But not to worry: such pressure from the faithful will eventually be applied willy-nilly. That is, the faithful will either wage a purposeful campaign of withholding attendance and financial support in the light of failed church leadership.

Or alternatively (and more likely) the once-faithful will be driven away from the church as the realization dawns that a college sports organization possesses sounder moral character than what pretends to be the “Mystical Body of Christ.”

Complete Article HERE!

New York university boss resigns after allegations

One of Fordham University‘s top administrators resigned his post on Friday. His resignation closely followed allegations that he had sexually abused a young boy over 42 years ago.

James Liguori, the former president of Iona College and most recently, the executive director of Fordham’s Westchester campus, stepped down just one day after his alleged victim’s lawsuit was made public, according to NY Daily. Fordham University released a statement regarding Brother Liguori’s resignation, partially touching upon the allegations that he had molested a boy in 1969:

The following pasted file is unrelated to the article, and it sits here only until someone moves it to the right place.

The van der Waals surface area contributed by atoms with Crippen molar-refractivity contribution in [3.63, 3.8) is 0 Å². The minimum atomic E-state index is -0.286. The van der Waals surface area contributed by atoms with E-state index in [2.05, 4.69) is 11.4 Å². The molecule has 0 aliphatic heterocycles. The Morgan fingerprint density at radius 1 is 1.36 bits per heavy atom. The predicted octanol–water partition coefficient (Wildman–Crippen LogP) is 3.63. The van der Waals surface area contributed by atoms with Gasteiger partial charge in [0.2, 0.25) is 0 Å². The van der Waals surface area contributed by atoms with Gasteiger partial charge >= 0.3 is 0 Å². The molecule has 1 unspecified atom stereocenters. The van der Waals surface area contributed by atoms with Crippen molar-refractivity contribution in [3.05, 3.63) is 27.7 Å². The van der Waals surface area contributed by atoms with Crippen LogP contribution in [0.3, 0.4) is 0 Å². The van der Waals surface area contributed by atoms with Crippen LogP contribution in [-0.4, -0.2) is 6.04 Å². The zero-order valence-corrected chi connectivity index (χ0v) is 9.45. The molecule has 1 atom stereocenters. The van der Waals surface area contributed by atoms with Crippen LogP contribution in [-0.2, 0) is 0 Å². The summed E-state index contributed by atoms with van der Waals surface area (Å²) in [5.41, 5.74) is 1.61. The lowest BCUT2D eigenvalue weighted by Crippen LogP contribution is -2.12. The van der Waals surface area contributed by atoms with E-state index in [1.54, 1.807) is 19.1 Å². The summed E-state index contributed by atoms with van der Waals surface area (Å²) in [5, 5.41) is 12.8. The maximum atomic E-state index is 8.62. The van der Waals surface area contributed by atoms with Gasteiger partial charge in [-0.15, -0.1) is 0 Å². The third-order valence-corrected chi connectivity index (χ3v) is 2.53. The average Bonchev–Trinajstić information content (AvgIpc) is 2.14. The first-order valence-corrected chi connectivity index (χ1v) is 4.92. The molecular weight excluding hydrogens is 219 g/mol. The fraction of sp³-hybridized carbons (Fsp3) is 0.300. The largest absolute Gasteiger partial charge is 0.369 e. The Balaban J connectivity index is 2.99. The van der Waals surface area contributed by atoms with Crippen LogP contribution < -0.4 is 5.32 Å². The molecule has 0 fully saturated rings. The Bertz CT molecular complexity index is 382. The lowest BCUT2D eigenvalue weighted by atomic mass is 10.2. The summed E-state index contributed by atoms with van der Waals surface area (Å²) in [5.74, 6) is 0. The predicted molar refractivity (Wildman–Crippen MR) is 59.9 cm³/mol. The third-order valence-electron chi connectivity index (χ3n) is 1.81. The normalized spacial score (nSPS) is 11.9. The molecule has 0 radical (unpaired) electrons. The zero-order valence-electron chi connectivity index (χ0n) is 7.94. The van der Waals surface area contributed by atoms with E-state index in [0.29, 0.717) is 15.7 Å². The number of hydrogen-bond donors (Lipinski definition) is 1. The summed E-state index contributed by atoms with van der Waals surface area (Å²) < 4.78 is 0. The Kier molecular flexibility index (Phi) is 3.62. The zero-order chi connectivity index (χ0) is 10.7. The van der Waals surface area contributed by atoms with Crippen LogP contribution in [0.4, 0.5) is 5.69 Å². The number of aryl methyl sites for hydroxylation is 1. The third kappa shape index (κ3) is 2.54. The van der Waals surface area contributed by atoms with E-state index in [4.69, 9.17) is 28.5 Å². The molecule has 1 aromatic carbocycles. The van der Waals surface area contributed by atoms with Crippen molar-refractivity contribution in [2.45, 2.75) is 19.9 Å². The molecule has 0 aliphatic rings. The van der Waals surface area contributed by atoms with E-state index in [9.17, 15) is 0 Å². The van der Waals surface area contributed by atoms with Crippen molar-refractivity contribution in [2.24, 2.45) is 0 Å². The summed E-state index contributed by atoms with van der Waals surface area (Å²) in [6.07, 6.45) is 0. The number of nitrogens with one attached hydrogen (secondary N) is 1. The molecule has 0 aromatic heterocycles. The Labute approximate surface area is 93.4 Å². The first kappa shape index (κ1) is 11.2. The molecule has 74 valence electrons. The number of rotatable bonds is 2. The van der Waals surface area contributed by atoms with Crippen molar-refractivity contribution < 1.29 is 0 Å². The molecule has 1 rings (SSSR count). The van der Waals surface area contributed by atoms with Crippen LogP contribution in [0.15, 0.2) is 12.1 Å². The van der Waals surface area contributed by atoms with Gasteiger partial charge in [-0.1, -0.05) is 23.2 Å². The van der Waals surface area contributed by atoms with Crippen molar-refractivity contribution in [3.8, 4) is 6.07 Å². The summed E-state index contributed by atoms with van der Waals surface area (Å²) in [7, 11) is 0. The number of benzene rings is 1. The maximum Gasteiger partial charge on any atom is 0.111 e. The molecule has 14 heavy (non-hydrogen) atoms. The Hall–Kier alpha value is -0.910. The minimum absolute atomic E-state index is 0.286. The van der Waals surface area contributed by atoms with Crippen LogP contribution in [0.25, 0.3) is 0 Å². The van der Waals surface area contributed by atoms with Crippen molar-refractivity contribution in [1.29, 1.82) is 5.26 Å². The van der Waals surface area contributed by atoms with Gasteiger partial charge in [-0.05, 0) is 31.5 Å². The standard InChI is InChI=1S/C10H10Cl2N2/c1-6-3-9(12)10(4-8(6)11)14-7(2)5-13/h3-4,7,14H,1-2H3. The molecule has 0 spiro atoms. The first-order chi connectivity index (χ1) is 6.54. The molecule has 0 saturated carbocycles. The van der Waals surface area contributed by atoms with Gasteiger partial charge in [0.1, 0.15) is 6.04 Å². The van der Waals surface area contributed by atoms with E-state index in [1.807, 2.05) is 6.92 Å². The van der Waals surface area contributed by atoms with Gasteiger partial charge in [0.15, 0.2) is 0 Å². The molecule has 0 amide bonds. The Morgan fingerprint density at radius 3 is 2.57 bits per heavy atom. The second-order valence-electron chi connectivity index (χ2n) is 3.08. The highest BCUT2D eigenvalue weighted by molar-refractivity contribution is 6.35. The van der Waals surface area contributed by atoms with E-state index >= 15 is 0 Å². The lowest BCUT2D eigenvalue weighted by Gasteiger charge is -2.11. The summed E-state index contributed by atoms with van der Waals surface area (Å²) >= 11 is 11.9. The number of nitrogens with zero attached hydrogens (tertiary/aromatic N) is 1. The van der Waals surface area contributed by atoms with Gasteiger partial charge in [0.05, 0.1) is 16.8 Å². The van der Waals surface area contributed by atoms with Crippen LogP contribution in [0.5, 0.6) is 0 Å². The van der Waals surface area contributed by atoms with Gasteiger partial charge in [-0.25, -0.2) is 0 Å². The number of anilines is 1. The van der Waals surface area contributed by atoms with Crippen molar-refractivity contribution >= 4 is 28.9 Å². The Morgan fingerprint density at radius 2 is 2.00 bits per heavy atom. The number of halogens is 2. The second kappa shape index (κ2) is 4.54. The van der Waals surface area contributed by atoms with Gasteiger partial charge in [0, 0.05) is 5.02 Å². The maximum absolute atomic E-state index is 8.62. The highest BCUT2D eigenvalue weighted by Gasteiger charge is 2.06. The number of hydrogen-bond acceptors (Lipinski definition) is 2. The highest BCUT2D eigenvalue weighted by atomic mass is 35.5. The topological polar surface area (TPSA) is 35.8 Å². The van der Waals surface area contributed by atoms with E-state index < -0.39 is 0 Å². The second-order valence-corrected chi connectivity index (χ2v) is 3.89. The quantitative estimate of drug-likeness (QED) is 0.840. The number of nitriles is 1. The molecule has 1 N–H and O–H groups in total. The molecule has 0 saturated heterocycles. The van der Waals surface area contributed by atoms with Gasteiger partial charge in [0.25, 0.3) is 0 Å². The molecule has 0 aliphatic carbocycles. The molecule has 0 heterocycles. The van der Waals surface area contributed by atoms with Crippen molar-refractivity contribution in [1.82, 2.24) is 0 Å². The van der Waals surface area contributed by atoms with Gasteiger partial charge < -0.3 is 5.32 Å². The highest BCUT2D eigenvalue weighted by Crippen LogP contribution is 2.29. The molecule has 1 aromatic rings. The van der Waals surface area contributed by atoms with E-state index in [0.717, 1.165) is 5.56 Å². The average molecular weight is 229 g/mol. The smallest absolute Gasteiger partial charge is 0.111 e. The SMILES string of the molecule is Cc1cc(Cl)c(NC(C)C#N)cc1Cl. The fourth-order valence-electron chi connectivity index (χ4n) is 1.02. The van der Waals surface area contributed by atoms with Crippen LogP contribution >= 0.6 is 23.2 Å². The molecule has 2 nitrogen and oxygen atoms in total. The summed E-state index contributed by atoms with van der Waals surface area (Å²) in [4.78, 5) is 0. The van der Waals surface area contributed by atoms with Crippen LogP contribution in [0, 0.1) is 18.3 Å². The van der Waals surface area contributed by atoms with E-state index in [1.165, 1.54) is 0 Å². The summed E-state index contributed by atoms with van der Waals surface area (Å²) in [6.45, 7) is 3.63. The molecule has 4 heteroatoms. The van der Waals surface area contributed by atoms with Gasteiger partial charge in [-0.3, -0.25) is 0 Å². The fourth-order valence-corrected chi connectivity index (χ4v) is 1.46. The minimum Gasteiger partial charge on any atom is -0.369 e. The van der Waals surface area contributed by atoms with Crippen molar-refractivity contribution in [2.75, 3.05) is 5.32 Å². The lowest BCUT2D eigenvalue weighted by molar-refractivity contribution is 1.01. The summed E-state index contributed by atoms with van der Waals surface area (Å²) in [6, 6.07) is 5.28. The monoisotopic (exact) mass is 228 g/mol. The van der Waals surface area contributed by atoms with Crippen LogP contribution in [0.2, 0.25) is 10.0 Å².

“On Thursday, July 19, 2012, Fordham University learned that an advocacy group has claimed a lawsuit alleging child abuse was filed in 2008 against Brother James A. Liguori, associate vice president and executive director for Fordham Westchester,” the statement read. “Brother Liguori passed a criminal background check in fall 2011, when he was hired by Fordham. University officials began investigating immediately, and on Friday, July 20, Brother Liguori submitted his resignation, effective immediately.”

The alleged victim first reported the abuse (which occurred in 1969) in 2008, according to his attorney. He lives in Orange County, California, and claims that Liguori abused him at the Cardinal Farley Military Academy in Rhinecliff, according to a release from the Survivors Network of those Abused by Priests. Liguori is 69-years-old and is a member of the Edmund Rice Christian Brothers.

The religious order’s bankruptcy case, filed last year as their assets began to disappear over various sex-abuse cases, opened the door for the case against Liguori to find its way into the public eye, reports the Poughkeepsie Journal.

Complete Article HERE!